Thomas David Lisk
The blisters broke. Everything around the heart pine looked dirty.
A letter addressed key issues, but the key never fit the lock.
Issue-thin it was so hard it turned against the tumblers.
After the door opened, we wondered why it was unlocked,
while other key observers looked beyond the opening
and saw deficiencies in the maple floor, the surface,
which, as far as we could tell, was perfectly sound,
though betrayals are everywhere you look, if you look in the right places.
It should, however, be easy to look away, at trees, at
cloud shadows, unblinded windows,
the pack of snarling dogs
running toward you from the other side of the parabola.
Intelligence Is a Miracle of Desire
They came to the good city, she on a bicycle and he in stranger’s shoes, seeking silk,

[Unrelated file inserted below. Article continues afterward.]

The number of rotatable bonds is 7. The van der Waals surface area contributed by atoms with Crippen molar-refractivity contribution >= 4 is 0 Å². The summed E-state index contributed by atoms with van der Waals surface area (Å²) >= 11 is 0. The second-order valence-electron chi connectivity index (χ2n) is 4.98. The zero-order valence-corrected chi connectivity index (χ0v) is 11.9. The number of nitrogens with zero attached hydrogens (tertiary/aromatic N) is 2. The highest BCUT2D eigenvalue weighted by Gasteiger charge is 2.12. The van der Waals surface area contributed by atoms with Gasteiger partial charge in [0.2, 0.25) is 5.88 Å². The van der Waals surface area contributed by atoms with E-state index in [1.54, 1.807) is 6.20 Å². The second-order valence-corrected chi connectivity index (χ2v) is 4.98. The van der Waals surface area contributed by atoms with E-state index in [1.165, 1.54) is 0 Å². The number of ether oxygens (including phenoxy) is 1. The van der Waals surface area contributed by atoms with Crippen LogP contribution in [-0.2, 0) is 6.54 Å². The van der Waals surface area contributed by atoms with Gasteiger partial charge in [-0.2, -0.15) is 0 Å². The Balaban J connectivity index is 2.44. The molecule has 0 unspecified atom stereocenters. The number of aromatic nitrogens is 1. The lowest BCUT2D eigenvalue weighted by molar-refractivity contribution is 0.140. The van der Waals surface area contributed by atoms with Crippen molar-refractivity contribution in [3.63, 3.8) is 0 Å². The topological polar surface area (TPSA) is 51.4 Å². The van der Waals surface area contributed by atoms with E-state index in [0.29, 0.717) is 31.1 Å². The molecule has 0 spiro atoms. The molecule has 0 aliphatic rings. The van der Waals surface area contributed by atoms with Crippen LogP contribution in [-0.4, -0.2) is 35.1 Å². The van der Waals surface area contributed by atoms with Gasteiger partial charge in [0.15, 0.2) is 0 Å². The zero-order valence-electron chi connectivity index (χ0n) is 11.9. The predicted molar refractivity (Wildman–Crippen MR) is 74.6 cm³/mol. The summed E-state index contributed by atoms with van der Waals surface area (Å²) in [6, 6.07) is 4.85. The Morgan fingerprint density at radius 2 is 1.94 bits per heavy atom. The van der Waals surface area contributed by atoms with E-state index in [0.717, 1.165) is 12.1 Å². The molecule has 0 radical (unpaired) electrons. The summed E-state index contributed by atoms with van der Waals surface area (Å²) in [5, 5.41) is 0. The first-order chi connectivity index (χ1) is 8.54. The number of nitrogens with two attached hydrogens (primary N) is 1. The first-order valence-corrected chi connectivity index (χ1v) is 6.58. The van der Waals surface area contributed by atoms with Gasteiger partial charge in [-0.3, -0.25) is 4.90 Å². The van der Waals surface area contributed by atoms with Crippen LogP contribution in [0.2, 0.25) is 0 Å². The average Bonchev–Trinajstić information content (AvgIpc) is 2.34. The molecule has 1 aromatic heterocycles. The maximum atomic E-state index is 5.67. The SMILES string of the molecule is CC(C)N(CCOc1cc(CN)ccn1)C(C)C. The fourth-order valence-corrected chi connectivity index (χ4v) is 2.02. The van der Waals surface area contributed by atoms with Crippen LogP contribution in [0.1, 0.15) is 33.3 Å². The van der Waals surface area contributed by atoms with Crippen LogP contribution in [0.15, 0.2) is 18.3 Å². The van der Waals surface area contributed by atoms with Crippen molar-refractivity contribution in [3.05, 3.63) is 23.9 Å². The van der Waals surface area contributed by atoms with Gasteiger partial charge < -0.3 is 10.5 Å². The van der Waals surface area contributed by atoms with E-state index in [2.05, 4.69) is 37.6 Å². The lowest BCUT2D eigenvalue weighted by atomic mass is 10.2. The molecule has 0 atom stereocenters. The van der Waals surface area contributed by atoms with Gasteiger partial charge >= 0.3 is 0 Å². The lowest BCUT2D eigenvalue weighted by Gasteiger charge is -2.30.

salt sauce, plantains, and many foot-bound volumes.
They met in an urban library, where she had made long tunnels and he had visited or flown over.
She loved her teacher, whose name was tongue/ tongue/ tongue/ in a different tongue.
He liked to, for juxtaposition and a change of state, think of mangos.
They made love on the yellow linoleum of an apartment he never visited.
He thought it was love.
She never said.
The room was full of black and orange silk dragons woven under mulberry trees
in some gone dynasty or khanate.
Paris was a glossy black caution sign.
The first time they met she could hardly see over the wall.
The first time they met in earnest he smelled foreign.
She couldn’t breath, but that wasn’t the reason.
Would you pour a silk-black cat down your throat?
Prowling joy was sleek, was black, transcendent.
The day she left, she laughed near nervous tears and poked him twice on the arm.
He thought, I am your dog, greet you with leaps.
Their tongues touched, though they never touched.
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|13.1 (Fall 2008)||The 2River View||Authors • Poems • PDF • Archives • 2River|